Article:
Using the power of layer blend modes, you can quickly turn a portrait into a colored pencil sketch. By shooting your subject on a white or other light-colored background, the technique takes minutes and gives you yet another product you can offer in your photography business. Read on!
If the soon-to-be-sketched image consists of a single layer, press Command-J (PC: Ctrl-J) to duplicate it. If the image consists of many layers (say, if you used adjustment layers to correct the image, as we’ve done here), press Command-Option-Shift-E (PC: Ctrl-Alt-Shift-E) to create a new “stamped” layer that contains the content of all the other layers. Alternatively, you could convert all of your layers into a single smart object and then duplicate that; however, for this particular technique, a stamped layer is more efficient for your document file size. Double-click the duplicated layer’s name in the Layer’s panel and give it a meaningful name.
Near the top of the Layers panel, change the blend mode of the duplicate or stamped layer to Divide. New in Photoshop CS5, this mode divides the blend color (the color in the duplicate or stamped layer) by the base color (the color in the original layer) in each channel, which significantly brightens the image, almost to the point of being solid white. Don’t panic! We’ll fix that in the next step.
Choose Filter>Blur>Gaussian Blur and, in the resulting dialog, enter a fairly small amount in the Radius field and click OK. It’s set to 10 pixels for this 2,500×2,700 pixel image.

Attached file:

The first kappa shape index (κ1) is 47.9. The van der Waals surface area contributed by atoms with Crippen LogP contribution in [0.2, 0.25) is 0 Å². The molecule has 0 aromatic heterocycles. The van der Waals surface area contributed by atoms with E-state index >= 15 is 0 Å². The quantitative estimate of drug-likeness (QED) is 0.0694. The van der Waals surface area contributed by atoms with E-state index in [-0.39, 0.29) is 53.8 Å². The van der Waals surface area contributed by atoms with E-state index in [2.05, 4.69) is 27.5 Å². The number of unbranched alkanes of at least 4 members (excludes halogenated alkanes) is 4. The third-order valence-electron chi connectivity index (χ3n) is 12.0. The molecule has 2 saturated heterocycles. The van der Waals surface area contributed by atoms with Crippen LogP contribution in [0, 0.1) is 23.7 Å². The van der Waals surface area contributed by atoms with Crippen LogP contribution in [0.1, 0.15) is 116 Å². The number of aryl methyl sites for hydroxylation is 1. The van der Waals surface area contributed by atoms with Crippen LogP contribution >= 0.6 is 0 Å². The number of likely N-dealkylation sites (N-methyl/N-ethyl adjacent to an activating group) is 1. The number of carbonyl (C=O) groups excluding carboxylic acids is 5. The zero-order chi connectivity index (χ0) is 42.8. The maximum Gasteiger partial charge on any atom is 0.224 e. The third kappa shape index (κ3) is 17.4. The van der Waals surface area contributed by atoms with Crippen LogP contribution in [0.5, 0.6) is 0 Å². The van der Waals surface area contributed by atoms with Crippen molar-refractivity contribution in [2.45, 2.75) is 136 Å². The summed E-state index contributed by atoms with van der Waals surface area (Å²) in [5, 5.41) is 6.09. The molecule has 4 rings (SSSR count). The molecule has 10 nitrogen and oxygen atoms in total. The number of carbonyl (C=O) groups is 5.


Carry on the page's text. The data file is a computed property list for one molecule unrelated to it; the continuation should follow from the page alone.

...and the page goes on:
Create a stamped copy of your existing layers by pressing Command-Option-Shift-E (PC: Ctrl-Alt-Shift-E).
Convert the newly stamped layer into a smart object by choosing Filter>Convert for Smart Filters. Photoshop adds a special badge (circled) at the lower right of the layer thumbnail.
Now it’s time to run the Poster Edges filter. In CS6, choose Filter>Filter Gallery. Locate the Artistic category at the top of the center section and single-click the Poster Edges icon. In previous versions of the program, choose Filter>Artistic>Poster Edges. Either way, enter a value of 1 for each slider and then
begin dragging each slider rightward until you produce a pleasing result (every image is different so this part takes a little experimentation). Click OK when you’re finished.
Change the blend mode of the smart object you created in Step Five to Linear Burn to darken the colors and add a splash of contrast. If the effect appears too strong, lower the Opacity setting near the top right of the Layers panel. It was lowered to 75% here. You’re basically finished at this point, but for even more creativity, go on to the next step.
This step is optional, but if you want to create a single-color sketch or adjust the saturation of the colors in your sketch, you can do it with a Hue/Saturation adjustment layer. Choose Layer>New Adjustment Layer>Hue/Saturation and click OK in the New Layer dialog. In the resulting Properties panel (or Adjustments panel or dialog in previous versions), turn on the Colorize checkbox to produce a single-color sketch. Experiment with the Hue slider to get the color you want. If you merely want to reduce the saturation of your sketch, leave the Colorize option turned off and drag the Saturation slider slightly to the left.
Save your creation by choosing File>Save As and choosing Photoshop from the Format drop-down menu. This preserves your layers for future editing.
Obviously, there are myriad possibilities to produce unique results with this technique and here you’re seeing but a precious few. The general idea came from Scott Valentine’s most excellent book, The Hidden Power of Blend Modes in Adobe Photoshop, so grab your favorite beverage and experiment! Until next time, may the creative force be with you all.